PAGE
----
4. Improved indoor environments leading to enhanced occupant health, comfort, and performance.
High performance also implies the application of technology in terms of a time-tested product or system that is delivered as a result of an established design process, use of design tools (software), and has undergone numerous performance assessments and appeared in case studies. This does not usually result in a cost-effective solution.
1. Conventional blockwork, plaster and paint with windows (the most cost-effective façade solution, in terms of Capital Expenditure or CapEx);
2. EIFS Extrenal Insulation and Finish Systems (non-load bearing building cladding systems that provides exterior walls with an insulated, water-resistant, finished surface in an integrated composite material system);
3. Window wall system (achieved by placing glazing between a building’s concrete slabs, using the slabs as structural support and installed from the inside of a building, which is a safer, more efficient and more cost-effective solution);
4. Continuous stick curtain wall system (consisting of curtain wall frame verticals called mullions and glass or opaque panels usually fabricated and shipped to the job site, then installed and connected piece by piece);
5. Continuous unitized curtain wall system (systems comprised of large units that are assembled and glazed in the factory, then shipped to the job site and erected on the building façade; the vertical and horizontal modules mate and stack together to create a complete system; cranes are most often used to install these systems as modules can be one story tall and 1.5 - 1.8 meters wide).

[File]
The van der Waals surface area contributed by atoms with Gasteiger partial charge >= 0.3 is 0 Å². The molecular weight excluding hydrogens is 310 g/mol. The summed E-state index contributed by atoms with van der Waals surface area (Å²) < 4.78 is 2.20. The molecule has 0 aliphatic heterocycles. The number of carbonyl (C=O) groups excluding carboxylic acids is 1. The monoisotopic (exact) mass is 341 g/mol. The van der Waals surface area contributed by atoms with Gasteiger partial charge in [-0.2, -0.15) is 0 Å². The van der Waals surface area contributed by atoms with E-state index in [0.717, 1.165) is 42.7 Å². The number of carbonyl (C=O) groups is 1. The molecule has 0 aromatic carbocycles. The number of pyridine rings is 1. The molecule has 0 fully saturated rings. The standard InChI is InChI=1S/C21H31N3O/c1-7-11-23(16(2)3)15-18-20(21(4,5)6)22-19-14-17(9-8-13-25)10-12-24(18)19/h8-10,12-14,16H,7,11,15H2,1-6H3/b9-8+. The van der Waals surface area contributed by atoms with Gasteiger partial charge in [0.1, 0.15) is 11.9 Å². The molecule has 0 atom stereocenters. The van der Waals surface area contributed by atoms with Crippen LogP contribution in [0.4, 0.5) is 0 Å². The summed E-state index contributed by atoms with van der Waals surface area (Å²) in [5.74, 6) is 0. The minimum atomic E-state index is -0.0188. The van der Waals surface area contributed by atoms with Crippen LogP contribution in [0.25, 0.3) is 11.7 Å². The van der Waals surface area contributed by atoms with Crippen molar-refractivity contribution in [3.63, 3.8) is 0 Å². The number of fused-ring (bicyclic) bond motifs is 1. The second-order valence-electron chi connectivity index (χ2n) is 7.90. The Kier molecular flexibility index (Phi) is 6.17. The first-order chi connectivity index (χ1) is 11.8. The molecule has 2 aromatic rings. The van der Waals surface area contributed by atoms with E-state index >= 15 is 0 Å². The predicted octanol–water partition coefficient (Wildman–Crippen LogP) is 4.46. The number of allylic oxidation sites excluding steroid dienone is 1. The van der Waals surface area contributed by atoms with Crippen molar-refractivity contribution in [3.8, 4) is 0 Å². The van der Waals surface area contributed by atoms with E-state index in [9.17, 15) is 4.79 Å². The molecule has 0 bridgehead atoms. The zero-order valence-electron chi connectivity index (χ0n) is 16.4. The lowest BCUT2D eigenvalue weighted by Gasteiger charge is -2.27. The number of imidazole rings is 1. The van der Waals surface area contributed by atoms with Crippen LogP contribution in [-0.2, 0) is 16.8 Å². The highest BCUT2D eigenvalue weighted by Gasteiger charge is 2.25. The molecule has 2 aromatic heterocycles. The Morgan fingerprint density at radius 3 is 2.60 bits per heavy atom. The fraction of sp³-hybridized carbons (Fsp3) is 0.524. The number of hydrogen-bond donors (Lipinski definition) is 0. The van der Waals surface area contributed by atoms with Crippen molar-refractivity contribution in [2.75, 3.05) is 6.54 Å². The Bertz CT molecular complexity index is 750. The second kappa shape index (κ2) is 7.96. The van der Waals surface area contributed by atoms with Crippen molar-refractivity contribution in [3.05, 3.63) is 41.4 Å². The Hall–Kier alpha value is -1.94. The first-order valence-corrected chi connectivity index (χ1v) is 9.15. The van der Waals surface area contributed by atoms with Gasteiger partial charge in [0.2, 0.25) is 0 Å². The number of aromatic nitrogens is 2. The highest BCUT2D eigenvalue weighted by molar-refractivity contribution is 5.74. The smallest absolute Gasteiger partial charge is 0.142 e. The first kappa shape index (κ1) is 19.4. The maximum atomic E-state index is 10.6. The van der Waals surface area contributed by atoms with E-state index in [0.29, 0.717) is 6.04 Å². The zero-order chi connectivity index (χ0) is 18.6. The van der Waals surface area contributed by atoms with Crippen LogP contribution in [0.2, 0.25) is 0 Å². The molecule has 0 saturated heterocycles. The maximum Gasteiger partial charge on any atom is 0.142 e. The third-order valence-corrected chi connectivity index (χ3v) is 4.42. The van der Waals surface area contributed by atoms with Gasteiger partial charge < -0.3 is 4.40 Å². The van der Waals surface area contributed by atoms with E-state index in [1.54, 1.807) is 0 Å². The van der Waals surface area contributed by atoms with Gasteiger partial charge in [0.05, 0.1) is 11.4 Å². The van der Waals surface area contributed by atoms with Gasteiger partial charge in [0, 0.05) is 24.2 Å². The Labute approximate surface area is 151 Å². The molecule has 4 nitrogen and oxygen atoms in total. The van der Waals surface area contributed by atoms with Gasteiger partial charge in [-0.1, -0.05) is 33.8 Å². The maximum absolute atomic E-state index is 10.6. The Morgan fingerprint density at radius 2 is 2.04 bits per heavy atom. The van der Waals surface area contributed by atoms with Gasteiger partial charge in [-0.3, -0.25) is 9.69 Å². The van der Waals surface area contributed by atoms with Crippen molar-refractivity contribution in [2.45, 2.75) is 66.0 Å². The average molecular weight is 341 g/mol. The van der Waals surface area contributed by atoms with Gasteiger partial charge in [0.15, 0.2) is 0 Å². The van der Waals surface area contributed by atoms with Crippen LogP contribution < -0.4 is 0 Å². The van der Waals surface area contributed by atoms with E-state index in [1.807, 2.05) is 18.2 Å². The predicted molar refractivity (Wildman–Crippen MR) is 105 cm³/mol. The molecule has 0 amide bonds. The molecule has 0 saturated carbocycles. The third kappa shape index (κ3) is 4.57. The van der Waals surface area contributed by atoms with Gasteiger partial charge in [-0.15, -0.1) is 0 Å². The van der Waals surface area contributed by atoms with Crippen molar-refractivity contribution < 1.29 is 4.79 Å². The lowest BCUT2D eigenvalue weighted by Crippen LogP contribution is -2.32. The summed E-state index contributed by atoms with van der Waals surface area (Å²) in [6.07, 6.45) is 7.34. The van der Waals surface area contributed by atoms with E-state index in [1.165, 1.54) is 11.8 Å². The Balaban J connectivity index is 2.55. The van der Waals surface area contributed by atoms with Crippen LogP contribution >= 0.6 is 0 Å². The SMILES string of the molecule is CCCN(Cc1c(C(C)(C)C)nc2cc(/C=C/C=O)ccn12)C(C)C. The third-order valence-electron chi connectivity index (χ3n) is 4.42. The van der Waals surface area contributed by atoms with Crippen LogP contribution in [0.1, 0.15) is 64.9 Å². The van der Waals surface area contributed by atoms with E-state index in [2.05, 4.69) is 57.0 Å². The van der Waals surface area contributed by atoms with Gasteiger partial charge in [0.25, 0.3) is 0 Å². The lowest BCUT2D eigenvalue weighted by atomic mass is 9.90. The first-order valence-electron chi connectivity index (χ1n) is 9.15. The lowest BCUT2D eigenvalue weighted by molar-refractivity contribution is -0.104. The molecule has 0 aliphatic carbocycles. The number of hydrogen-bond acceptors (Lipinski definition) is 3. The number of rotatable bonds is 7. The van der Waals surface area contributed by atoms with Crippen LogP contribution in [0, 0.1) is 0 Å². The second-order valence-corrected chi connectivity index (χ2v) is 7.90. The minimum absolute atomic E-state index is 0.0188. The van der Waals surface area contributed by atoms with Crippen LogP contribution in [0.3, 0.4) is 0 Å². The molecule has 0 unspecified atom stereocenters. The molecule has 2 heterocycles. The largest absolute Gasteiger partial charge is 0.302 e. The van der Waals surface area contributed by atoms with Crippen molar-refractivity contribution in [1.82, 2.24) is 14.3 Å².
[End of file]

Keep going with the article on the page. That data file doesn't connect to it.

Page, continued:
Depending on the building height, massing / configuration, and considering the building life cycle costs (instead of solely focusing of the capital expenditure), the order of arrangement indicated above can vary.
What are today’s top 3 trends in the façades industry?
The main trend in design industry at the moment is represented by Building Information Modelling (BIM).
BIM represents an integrated process built on coordinated, reliable information, used to:
1. Create coordinated, digital design information and documentation;
2. Predict performance, appearance, and cost;
3. Deliver projects faster, more economically, and with a reduced environmental impact.
Other current trends include freeform / flexible shapes and large vision glass panels which can either facilitate unhindered views or provide a transparent media facade that is highly versatile and can be implemented by means of horizontal, vertical or individual free style is made possible by the perfect integration of such display into the architecture of buildings.
Lastly, façade systems’ vendors continuously research and develop products with enhanced performance; this represents a constant demand, as it improves the product value in commercial terms - buyers are more and more conscious about running costs and this is fueled by impressive concepts and claims from designers and manufacturers in terms of ventilation, weather protection, dynamic shading, daylighting etc., all of which assist in a more cost-efficient building operation.
About Nicky Dobreanu:
Nicky works as a chartered quantity surveyor (MRICS) for C-Quest, a division of KEO International Consultants; he has a Master’s Degree in Civil Engineering, a Bachelor’s Degree in Commercial Management and is studying towards an LLM in Construction Law and Arbitration.
He is a Fellow of the Chartered Institute of Arbitrators (FCIArb), a Fellow of the Chartered Institute of Building (FCIOB), a member of CIOB’s Business Development Board and a member of the CIOB Dubai Hub, supporting the Special Interest Group for Digital Technologies in Construction. Nicky is also one of the few RICS Certified BIM Managers and BRE BIM Informed Professionals and one of the many PMI Certified Project Management Professionals (PMP).
Nicky started his journey into BIM in 2009 in Ireland, where he assisted practices, universities and NGOs in the adoption of electronic estimating systems, training over 350 students and professionals in the review and quantification of BIM designs. Currently based in Dubai, Nicky is working on a number of public and private projects spread across the MENA region.